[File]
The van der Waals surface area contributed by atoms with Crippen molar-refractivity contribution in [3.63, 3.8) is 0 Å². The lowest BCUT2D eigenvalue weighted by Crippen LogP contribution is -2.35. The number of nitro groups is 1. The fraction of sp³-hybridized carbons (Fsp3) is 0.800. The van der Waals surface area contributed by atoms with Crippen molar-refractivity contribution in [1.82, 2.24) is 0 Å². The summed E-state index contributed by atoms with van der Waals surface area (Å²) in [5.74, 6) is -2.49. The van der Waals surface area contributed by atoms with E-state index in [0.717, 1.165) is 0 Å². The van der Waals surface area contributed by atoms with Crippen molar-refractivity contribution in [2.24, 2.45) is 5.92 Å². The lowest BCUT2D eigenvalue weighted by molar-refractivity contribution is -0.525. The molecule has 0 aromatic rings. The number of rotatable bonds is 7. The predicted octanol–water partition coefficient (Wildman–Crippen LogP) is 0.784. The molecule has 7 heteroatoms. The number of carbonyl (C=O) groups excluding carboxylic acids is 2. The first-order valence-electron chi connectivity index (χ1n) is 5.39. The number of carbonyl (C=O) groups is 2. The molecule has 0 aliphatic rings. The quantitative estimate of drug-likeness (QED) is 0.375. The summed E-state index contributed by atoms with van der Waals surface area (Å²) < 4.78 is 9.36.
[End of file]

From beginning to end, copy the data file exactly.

The van der Waals surface area contributed by atoms with Crippen molar-refractivity contribution in [3.63, 3.8) is 0 Å². The lowest BCUT2D eigenvalue weighted by Crippen LogP contribution is -2.35. The number of nitro groups is 1. The fraction of sp³-hybridized carbons (Fsp3) is 0.800. The van der Waals surface area contributed by atoms with Crippen molar-refractivity contribution in [1.82, 2.24) is 0 Å². The summed E-state index contributed by atoms with van der Waals surface area (Å²) in [5.74, 6) is -2.49. The van der Waals surface area contributed by atoms with E-state index in [0.717, 1.165) is 0 Å². The van der Waals surface area contributed by atoms with Crippen molar-refractivity contribution in [2.24, 2.45) is 5.92 Å². The lowest BCUT2D eigenvalue weighted by molar-refractivity contribution is -0.525. The molecule has 0 aromatic rings. The number of rotatable bonds is 7. The predicted octanol–water partition coefficient (Wildman–Crippen LogP) is 0.784. The molecule has 7 heteroatoms. The number of carbonyl (C=O) groups excluding carboxylic acids is 2. The first-order valence-electron chi connectivity index (χ1n) is 5.39. The number of carbonyl (C=O) groups is 2. The molecule has 0 aliphatic rings. The quantitative estimate of drug-likeness (QED) is 0.375. The summed E-state index contributed by atoms with van der Waals surface area (Å²) < 4.78 is 9.36.